The works of Human/Landscape, rooted in common experience and infused with familiar imagery, are immersive and empathetic. The approach to the body is from a female perspective: they are not the seen, but the seeing, holding sway over worlds bursting with organic matter, memory, physicality, pain, and mystery.

 

COMMUNITY GALLERY

Decomposing Vistas – Jenna Howell

January 27 - February 24

Opening Reception: January 27, 7-9pm

Artist Talk: February 24, 2-3pm

Artworks, Trenton is pleased to announce the opening of Decomposing Vistas, a solo exhibition consisting of painting and Fiber pieces by Philadelphia-based artist Jenna Howell, on view from January 27th –February 24th, 2018. This is the artist’s first solo exhibition and first with Artworks. There will be an opening reception on January 27th from 7-9pm.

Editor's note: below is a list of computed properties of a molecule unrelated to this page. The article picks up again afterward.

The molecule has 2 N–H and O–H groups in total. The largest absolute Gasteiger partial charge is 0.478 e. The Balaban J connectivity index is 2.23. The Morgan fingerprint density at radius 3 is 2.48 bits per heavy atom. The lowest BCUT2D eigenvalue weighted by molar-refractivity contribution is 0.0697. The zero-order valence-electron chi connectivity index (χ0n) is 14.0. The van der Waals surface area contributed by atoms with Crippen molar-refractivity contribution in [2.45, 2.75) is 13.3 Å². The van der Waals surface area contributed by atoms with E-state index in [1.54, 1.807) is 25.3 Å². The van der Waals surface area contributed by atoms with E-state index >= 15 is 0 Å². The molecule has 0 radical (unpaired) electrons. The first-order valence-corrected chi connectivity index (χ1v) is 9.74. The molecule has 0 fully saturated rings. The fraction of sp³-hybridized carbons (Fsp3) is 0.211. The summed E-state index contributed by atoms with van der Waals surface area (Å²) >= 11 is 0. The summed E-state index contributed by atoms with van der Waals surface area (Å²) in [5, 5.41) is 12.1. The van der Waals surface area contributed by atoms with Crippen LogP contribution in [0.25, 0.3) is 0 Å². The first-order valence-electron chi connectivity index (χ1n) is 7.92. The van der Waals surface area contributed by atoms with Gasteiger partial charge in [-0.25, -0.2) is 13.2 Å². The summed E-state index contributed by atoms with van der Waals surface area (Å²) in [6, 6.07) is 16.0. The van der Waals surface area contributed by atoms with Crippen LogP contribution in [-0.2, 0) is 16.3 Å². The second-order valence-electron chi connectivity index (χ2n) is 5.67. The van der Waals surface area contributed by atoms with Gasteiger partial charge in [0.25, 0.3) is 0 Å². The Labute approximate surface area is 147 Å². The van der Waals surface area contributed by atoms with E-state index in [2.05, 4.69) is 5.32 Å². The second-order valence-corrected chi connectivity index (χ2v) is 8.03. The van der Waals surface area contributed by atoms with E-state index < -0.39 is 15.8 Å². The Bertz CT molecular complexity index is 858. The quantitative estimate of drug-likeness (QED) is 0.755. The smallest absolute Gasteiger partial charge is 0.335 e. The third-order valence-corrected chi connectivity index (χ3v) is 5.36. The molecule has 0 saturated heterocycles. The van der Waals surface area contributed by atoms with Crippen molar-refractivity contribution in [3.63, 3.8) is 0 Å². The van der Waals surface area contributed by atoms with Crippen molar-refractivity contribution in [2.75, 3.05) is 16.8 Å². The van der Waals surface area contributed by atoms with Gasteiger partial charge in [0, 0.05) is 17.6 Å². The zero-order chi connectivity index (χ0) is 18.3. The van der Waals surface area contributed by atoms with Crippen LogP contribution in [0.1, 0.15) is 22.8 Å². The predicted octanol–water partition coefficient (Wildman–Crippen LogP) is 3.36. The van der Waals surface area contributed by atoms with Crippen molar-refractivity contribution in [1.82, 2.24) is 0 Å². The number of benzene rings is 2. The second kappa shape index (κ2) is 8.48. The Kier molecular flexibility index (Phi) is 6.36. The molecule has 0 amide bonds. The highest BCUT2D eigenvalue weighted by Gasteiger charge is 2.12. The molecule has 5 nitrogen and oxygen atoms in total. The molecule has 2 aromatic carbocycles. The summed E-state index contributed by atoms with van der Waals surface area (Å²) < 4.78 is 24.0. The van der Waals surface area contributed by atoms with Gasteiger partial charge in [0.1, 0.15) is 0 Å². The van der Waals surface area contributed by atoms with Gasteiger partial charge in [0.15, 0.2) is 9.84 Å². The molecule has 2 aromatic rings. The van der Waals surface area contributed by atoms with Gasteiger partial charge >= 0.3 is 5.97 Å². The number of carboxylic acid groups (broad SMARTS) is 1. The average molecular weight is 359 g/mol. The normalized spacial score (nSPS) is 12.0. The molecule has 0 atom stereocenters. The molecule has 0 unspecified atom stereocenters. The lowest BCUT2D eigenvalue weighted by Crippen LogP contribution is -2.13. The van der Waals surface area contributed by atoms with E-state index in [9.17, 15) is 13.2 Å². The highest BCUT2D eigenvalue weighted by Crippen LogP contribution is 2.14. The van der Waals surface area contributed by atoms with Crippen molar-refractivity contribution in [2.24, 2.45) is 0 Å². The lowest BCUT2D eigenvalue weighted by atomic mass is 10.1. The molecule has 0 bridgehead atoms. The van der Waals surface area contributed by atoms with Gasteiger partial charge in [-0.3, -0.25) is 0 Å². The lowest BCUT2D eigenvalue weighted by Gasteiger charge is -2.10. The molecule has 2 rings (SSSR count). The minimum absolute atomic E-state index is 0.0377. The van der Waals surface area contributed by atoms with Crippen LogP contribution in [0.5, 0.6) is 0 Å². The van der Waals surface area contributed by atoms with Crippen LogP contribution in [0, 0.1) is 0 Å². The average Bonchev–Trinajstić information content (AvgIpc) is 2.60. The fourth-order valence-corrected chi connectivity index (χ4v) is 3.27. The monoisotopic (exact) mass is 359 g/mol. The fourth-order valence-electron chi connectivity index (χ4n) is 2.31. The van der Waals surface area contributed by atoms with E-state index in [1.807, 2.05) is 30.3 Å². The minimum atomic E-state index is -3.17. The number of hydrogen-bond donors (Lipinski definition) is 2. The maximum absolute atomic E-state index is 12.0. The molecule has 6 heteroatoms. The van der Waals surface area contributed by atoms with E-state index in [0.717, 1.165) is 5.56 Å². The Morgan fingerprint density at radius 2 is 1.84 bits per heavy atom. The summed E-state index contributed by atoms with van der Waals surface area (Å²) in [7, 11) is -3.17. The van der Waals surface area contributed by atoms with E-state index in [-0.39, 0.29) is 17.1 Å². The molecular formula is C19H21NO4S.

Decomposing Vistas will feature both oil paintings and silk fiber pieces that speak to dichotomy of the vast picturesque landscapes seen on postcards and the beauty Howell finds in deteriorating landscapes. Behind the work are several dualities:  permanence and impermanence, the beauty of a pristine landscape and the beauty in its decay, Howell’s condemnation of the devastation of nature and her appreciation of the beauty that can result.  The work is not political, seeking to call attention to the devastating results of environmental unconsciousness rather, it investigates her conflicting emotional response to landscape, now so often ruined by humans, a conflict that Howell sees as fertile ground for art making.

Jenna Howell graduated from the University of the Arts with a Bachelors of Fine Arts with a concentration in painting.  She currently creates and resides in Philadelphia however, Howell is originally from Newark, NY in the Finger Lakes region.  Howell has shown both locally in Philadelphia, with Fire and Air Gallery, as well as internationally in a three person show in Florence, Italy. She was the 2017 recipient of the Ted Carey Prize. Her work has been featured in Wunderkind, an online magazine publication, and Champion of Empty Room’s zine publications disturbed in Philadelphia.  Howell is current resident at the Jasper Studio in Philadelphia.